Dash Cam footage CAN be used as evidence in court. In recent years, Dash Cams have demonstrated their ability to prove guilt, both in court and out of court, thus validating their use. In court, video evidence can set the record straight and prove who was in the wrong and at fault.
It is commonplace that if both parties are blaming each other and there is no evidence that proves one was at fault more than the other, the case can often result in a 50/50 settlement. This is where Dash Cam footage can prove vital. Whether it is your own footage or even someone else’s who wasn’t involved in the incident but managed to record it on their Dash Cam, this footage can be used as evidence, especially if the case goes to court, footage of the event is often strong towards influencing the jury.
There are certain grey areas that come with using Dash Cam footage in court. The first of them being privacy laws. In the majority of US states, privacy laws dictate that you must inform someone if you are recording them or their voice. If you record someone and don’t tell them, this could be considered ‘wiretapping’, and you could face criminal charges. On the topic of privacy, in the US you have the right to record in public places, mainly public roads where privacy is not expected. However, on private land the rules are stricter, such as supermarket car parks where incidents commonly occur.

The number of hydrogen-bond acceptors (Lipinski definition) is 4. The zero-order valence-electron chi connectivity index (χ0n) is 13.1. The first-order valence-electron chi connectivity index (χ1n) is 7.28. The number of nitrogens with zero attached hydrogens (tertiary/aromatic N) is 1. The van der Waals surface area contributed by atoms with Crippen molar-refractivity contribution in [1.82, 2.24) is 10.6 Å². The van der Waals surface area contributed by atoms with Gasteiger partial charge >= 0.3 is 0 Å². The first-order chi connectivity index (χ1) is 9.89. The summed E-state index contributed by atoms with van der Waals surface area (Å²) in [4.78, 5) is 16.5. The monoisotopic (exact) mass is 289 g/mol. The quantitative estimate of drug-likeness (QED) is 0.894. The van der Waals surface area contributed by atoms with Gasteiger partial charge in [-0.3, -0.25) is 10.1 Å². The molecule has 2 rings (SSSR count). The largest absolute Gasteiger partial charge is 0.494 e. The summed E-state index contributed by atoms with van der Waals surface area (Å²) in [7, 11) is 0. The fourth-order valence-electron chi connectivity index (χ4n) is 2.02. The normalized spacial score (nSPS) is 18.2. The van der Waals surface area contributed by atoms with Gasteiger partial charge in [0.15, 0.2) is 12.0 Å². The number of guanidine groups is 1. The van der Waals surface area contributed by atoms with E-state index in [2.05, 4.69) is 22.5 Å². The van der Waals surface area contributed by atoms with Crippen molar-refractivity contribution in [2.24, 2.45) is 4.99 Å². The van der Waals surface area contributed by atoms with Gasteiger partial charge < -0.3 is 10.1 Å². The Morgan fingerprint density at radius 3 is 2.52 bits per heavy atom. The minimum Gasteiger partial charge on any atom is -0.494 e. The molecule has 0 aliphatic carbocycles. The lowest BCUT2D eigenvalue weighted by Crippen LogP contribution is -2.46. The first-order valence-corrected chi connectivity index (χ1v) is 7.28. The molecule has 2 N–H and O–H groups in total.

Be Aware! Dash Cam footage you provided as evidence can work against you. What does this mean? If the case goes to court and your Dash Cam footage reveals claims you made to be dissimilar to what actually happened, your footage might enable the court to determine you were at fault.
Nextbase.com is provided to you on an as is presented basis. Although we have made every effort to ensure the accuracy of the information included here, we do not in any way guarantee that it is complete or correct and cannot be held responsible for inaccuracies or other problems arising from your use of the content. By using our site you agree to this statement.